Vacation is supposed to be the time to relax and rejuvenate and get ready for what comes next. For me though, vacation can be a time of challenge.
Often during vacation we are with 3 to 4 generations of family under one roof. While there is generally no direct mal-behavior toward me from family, I can get overwhelmed with this many people sleeping and eating and playing under one roof. I am often unable to keep my same routine or best perhaps I can modify it – I am definitely a creature of habit.
During this summer’s vacation with 4 generations of family I had a bit of a meltdown. I was being extra-sensitive to the comments of my seventeen-year-old daughter when I should have known better. My Mom chatted with me about it for a while. My sister chatted with me about it for a while. My sister even let me know that when her boys were 17, she went through her husband to communicate to them. She could not get answers to direct questions or to requested behavior change. That made me feel better that my daughter’s shortness of temper with me was more a product of her age rather than that I am not measuring up due to the bipolar.
All in all we had very nice vacation times this summer with my husband’s family in June and with my family in July. I am working on letting teen-age behavior just roll off my back. Of note is that now we are back home, my daughter’s behavior is nicer and more respectful than any time since the beginning of the pandemic. I think we all forget how the pandemic has made us live on top of each other and each other’s emotions while in quarantine.
Anybody else have a vacation hiccup this summer to share? Anyone have a vacation where you might have experienced an unexpected meltdown? Were you able to work through the bulk of the meltdown by talking to others and getting more perspective? Is there anything you could name to prevent a similar hiccup in the future?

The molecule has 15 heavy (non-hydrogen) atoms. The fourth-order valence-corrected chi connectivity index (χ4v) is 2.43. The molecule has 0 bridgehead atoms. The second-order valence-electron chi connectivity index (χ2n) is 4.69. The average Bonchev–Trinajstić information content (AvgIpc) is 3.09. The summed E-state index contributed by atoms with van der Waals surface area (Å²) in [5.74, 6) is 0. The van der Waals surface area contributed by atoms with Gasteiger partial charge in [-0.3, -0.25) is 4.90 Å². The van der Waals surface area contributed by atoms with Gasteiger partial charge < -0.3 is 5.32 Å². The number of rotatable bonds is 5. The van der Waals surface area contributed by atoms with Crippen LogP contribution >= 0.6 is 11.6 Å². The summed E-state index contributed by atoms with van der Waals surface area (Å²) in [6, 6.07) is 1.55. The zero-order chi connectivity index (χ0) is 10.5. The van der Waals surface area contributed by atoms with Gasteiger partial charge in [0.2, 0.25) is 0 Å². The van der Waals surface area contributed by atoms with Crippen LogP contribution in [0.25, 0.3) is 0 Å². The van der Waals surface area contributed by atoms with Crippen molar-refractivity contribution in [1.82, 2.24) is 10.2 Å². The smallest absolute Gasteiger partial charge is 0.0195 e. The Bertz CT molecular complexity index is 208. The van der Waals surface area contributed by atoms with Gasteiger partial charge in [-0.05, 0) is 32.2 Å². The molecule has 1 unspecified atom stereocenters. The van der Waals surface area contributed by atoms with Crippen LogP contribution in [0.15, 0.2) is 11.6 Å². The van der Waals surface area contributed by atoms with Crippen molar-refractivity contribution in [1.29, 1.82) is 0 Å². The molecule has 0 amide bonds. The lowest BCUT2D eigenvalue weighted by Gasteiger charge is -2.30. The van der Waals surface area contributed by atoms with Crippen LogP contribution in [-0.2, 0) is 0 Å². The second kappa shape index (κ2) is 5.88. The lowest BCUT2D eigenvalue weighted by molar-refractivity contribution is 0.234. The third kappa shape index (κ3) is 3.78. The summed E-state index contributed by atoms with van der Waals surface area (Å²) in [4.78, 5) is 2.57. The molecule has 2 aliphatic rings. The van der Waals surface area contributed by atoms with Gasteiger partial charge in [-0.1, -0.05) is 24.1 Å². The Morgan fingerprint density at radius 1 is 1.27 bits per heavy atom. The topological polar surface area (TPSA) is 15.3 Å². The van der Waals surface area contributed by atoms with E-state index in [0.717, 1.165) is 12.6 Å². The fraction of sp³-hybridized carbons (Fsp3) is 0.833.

The risk of having a child with or without bipolar illness was something I contemplated a great deal but did not necessarily pray about. With my first fiancé I was bound to the idea of adoption – that a diagnosis of bipolar and a diagnosis of clinical depression were too much to hand down to the next generation. My fiancé at the time did not agree with me and wanted to have a biological child(ren) rather than adopt.
When I met my soon-to-be husband some seven years later, he also was adamant about having a biological child. Instead of two clinical diagnoses of depression and/or mania, we each brought to the table a pre-existing condition; I brought the bipolar illness and he brought an alcohol dependency under remission at that time for about 15 years. Somehow in our first year together, my soon to be husband and I settled on the idea of a natural conception. We were blessed with early success in pregnancy within a couple of months of trying which at 39 (when we conceived without any assistance) is somewhat of a miracle in itself. My position at the time of carrying my child is that Nurture is a strong proponent in the Nature versus Nurture battle. If we can avoid a divorce event or something similar such as the abuse I suffered at an early age, perhaps my daughter’s child within will be upright and healthy and right in her relationship with God. Since my daughter’s birth, we have sought continually to provide for her spiritual development and her spiritual journey.
James and I are open with our daughter who is 16 about Dad’s alcoholism and about my bipolar illness. We talk about responsible behavior for our family as avoiding alcohol and for engaging in and not avoiding emotionally challenging events. We accept that to have a meltdown and cry is an important process for growing up and challenges Mom and Dad to listen. We also talk about the importance of mood recovery. Once we have cried and released the source of our anxiety or concern, we then try to move on and recover the mood and move onto the next event or challenge.
I am hoping to teach my daughter how to be more fluent in her emotions not just successful in her studies as I have been learning to be in the last several years. She already is exhibiting signs of emotional maturity that I did not have at that age. She is not obsessed with being the top student in her class. When she feels upset about something like a misunderstanding with a friend, she is largely able to talk about it and express her feelings. When she is emotionally or physically tired and ready for bed, she says so.
I feel that with God’s blessing we will move through whatever illness may come our way – this including the current testing for breast cancer. With God’s help we will manage through any abuse incidents that may have presented in my life so as to avoid the repetition in my daughter’s life as she continues to blossom and to bloom into a beautiful young woman.